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UVM Prof Revises The Golden Ass for a New Age 

State of the Arts


The epithet “one of the greatest comic novels in the history of literature” might bring to mind The Adventure’s of Huckleberry Finn; The Life and Opinions of Tristram Shandy, Gentleman; or Don Quixote. For University of Vermont classics professor M.D. Usher, however, that phrase describes The Golden Ass, written by Lucius Apuleius in Latin around 150 AD.

The story of a young man whose curiosity leads him to accidentally turn himself into a donkey, The Golden Ass is a ribald adventure tale full of sharp social commentary on second-century Roman life. It influenced storytelling from Boccaccio through Pinocchio and beyond. Literature students usually encounter the book in college, but Usher thought it entertaining and important enough to warrant a new adaptation that could engage “young readers of all ages.”

Usher’s The Golden Ass of Lucius Apuleius cuts out much of the bawdiness of the original tale and turns the main character, whom Apuleius named after himself, into an 11-year-old boy named Prudentius. With cleverly allusive pen-and-ink illustrations by T. Motley and an easy chapter format, the book is a gift to the preadolescent set: great literature disguised as a rollicking tale.

“A lot of adults could read this with profit,” Usher admits by phone from his Shoreham home, where he also operates the Works and Days Farm, “but everyone between the ages of 8 and 12 will love the ass jokes.”

The classics department chair clarifies that “being an ass” meant the same in Roman times as it does now: “It’s the lowest being of the animal kingdom you could be transformed into.” Usher took his cue for the ass jokes from Apuleius, who often chose phrases in Latin — his third language, after Punic, his native North African tongue, and Greek — to pun on the sounds of a donkey braying. When Prudentius quips, “I’ve since learned the truth about the word ASSUME: it only makes an ASS out of U and ME,” he’s adhering to the spirit, if not the letter, of the original.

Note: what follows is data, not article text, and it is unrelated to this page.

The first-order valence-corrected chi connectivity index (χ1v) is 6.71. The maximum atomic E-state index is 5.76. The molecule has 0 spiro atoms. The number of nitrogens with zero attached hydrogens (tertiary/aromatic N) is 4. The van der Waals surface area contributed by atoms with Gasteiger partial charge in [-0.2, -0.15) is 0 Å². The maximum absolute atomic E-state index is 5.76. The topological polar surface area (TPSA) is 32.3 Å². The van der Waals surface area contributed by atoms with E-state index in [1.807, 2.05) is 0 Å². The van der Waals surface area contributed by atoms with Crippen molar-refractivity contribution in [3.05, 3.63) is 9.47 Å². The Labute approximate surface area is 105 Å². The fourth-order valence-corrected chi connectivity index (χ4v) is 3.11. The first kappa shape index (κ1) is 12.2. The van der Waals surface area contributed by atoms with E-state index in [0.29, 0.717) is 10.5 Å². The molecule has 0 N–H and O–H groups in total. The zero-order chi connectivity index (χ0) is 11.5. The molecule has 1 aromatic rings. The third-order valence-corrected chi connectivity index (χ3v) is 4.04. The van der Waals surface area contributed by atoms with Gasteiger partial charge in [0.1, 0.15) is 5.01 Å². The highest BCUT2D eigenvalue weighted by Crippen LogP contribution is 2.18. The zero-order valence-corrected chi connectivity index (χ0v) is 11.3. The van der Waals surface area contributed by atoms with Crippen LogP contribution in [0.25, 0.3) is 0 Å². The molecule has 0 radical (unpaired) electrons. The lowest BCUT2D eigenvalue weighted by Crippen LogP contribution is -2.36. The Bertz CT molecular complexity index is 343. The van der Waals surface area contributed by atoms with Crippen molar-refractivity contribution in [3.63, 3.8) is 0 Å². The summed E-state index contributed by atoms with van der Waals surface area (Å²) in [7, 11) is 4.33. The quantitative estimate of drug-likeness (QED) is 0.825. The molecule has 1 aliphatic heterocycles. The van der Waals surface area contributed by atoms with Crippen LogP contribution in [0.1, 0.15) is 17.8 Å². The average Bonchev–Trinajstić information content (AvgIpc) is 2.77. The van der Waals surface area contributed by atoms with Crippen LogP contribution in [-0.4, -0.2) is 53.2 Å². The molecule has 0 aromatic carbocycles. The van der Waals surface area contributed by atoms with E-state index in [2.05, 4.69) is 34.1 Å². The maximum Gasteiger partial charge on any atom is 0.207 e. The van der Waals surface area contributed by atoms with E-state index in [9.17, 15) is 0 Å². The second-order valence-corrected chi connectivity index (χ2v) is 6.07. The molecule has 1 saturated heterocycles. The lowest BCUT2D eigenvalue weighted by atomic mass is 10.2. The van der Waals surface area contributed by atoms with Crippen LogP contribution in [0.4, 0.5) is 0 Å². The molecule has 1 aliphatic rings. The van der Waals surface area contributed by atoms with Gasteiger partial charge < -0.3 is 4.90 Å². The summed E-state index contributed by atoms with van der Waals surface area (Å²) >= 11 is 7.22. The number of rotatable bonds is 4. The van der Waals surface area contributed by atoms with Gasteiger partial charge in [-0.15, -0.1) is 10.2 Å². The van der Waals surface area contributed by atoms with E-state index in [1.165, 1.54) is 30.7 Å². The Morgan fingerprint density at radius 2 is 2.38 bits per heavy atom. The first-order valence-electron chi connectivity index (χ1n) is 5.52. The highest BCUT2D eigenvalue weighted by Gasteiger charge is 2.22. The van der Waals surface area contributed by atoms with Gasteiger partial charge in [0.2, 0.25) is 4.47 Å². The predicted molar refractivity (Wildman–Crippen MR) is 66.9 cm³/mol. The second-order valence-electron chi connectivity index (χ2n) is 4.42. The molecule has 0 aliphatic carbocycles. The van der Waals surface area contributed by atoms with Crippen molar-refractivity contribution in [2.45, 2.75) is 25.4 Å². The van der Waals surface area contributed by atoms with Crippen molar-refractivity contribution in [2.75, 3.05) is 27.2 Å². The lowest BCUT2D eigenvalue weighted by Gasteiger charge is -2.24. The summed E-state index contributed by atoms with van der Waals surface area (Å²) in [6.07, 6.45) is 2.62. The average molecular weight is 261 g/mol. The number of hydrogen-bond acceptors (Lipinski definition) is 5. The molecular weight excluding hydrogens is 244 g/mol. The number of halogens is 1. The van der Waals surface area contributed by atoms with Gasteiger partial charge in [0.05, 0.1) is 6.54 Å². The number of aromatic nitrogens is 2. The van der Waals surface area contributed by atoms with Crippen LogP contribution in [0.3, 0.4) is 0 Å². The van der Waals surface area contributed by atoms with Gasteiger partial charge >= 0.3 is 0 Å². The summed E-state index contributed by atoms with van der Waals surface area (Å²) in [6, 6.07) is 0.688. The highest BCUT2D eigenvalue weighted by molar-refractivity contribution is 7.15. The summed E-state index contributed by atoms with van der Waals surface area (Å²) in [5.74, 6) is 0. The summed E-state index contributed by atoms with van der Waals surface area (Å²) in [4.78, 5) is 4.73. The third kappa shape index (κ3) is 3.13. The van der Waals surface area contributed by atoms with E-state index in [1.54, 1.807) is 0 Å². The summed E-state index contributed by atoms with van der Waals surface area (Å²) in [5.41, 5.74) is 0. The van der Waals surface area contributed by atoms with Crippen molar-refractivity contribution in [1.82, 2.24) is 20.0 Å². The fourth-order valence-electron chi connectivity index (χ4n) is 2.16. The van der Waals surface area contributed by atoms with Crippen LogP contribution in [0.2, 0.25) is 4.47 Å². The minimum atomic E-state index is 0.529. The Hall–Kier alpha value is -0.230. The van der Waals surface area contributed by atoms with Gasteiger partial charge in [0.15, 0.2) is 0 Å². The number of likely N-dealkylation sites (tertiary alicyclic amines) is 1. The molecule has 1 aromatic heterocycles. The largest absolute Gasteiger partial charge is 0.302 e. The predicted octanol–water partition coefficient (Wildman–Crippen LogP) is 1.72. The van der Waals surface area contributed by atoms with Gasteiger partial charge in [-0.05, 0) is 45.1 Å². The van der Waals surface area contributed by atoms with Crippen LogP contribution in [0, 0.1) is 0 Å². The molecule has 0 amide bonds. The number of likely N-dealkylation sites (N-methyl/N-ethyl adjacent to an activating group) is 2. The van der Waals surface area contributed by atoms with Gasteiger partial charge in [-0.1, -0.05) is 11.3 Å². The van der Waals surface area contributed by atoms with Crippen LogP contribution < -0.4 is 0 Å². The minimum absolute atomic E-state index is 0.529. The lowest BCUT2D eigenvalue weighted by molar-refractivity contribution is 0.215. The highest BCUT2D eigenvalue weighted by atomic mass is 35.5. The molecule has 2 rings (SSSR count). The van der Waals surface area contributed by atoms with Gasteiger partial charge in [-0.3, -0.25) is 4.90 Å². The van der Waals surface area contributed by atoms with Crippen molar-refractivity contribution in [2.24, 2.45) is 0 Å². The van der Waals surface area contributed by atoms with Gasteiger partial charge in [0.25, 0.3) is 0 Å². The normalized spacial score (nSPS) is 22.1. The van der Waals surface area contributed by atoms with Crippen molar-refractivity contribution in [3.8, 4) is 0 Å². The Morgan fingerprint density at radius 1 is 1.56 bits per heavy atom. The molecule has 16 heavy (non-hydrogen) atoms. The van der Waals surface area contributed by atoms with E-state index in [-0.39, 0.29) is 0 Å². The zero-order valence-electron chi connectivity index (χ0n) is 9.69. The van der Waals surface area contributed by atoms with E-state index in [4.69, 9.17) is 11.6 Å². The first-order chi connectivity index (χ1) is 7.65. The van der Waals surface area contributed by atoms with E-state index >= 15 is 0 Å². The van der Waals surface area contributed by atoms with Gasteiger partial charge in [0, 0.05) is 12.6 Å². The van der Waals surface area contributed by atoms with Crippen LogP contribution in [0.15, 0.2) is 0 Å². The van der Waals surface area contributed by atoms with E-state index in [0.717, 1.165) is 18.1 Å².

Making Greek and Roman classics accessible to young minds is a hobby for Usher, whose own three sons are older — his youngest is 16. He wrote two picture books, Diogenes and Wise Guy: The Life and Philosophy of Socrates, to help children understand those giants of Western philosophy. Usher can also do serious and adult; he has written an opera libretto in Latin, Voces Vergilianae, for which a Portland, Ore., composer wrote the music, and is currently collaborating with that composer on another opera, about the emperor Nero. But Usher finds comedy to be a perfect teaching tool.

“I think the comic approach tends to be more honest, [and] there’s something about that that kids like,” he says. “It helps them to feel safe to laugh about serious things like sexuality.”

But it wasn’t just the entertainment value of The Golden Ass that Usher wanted to convey through his new adaptation. Apuleius’ novel is essentially a “story of redemption,” he declares. As a donkey, the hapless Prudentius is enslaved by a greedy millstone owner, forced by eunuch priests to haul a stone icon around for alms and dressed up as Pegasus in skits devised by an entrepreneur-turned-artist, among other adventures, before he can return to humanity.

The story’s comedy “enhances it,” says Usher, “because along the way, you’ve seen all the misdemeanors and foibles of society, and you’re not above all that. You come out thinking, OK, I’ve suffered, learned my lesson and turned into something better — or at least turned into a human again. Which is enough, in my mind.”

"The Golden Ass of Lucius Apuleius," adapted from the Latin original by M.D. Usher, illustrations by T. Motley, David R. Godine, 85 pages. $17.95.

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About The Author

Amy Lilly

Amy Lilly has been a contributing arts writer for Seven Days since 2007.


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